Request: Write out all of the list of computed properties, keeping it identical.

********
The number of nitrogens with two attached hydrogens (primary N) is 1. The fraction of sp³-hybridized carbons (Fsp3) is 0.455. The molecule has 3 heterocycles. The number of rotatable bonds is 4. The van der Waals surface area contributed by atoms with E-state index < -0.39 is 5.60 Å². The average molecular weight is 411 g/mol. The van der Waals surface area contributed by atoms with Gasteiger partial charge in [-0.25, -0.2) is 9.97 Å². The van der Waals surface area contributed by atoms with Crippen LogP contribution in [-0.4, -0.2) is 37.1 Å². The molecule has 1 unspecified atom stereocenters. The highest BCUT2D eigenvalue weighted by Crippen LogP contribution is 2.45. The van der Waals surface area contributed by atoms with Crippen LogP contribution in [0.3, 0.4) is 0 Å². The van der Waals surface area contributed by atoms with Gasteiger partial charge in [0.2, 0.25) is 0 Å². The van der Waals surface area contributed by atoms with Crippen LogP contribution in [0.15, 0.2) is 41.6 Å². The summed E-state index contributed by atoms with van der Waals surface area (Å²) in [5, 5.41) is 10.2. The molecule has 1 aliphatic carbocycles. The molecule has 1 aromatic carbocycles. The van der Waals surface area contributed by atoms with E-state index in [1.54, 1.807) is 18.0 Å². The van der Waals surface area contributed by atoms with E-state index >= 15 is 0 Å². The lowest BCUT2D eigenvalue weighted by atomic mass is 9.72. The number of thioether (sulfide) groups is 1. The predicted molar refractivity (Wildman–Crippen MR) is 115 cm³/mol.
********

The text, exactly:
The number of nitrogens with two attached hydrogens (primary N) is 1. The fraction of sp³-hybridized carbons (Fsp3) is 0.455. The molecule has 3 heterocycles. The number of rotatable bonds is 4. The van der Waals surface area contributed by atoms with E-state index < -0.39 is 5.60 Å². The average molecular weight is 411 g/mol. The van der Waals surface area contributed by atoms with Gasteiger partial charge in [-0.25, -0.2) is 9.97 Å². The van der Waals surface area contributed by atoms with Crippen LogP contribution in [-0.4, -0.2) is 37.1 Å². The molecule has 1 unspecified atom stereocenters. The highest BCUT2D eigenvalue weighted by Crippen LogP contribution is 2.45. The van der Waals surface area contributed by atoms with Crippen LogP contribution in [0.3, 0.4) is 0 Å². The van der Waals surface area contributed by atoms with Gasteiger partial charge in [0.2, 0.25) is 0 Å². The van der Waals surface area contributed by atoms with Crippen LogP contribution in [0.15, 0.2) is 41.6 Å². The summed E-state index contributed by atoms with van der Waals surface area (Å²) in [5, 5.41) is 10.2. The molecule has 1 aliphatic carbocycles. The molecule has 1 aromatic carbocycles. The van der Waals surface area contributed by atoms with E-state index in [1.54, 1.807) is 18.0 Å². The van der Waals surface area contributed by atoms with E-state index >= 15 is 0 Å². The lowest BCUT2D eigenvalue weighted by atomic mass is 9.72. The number of thioether (sulfide) groups is 1. The predicted molar refractivity (Wildman–Crippen MR) is 115 cm³/mol.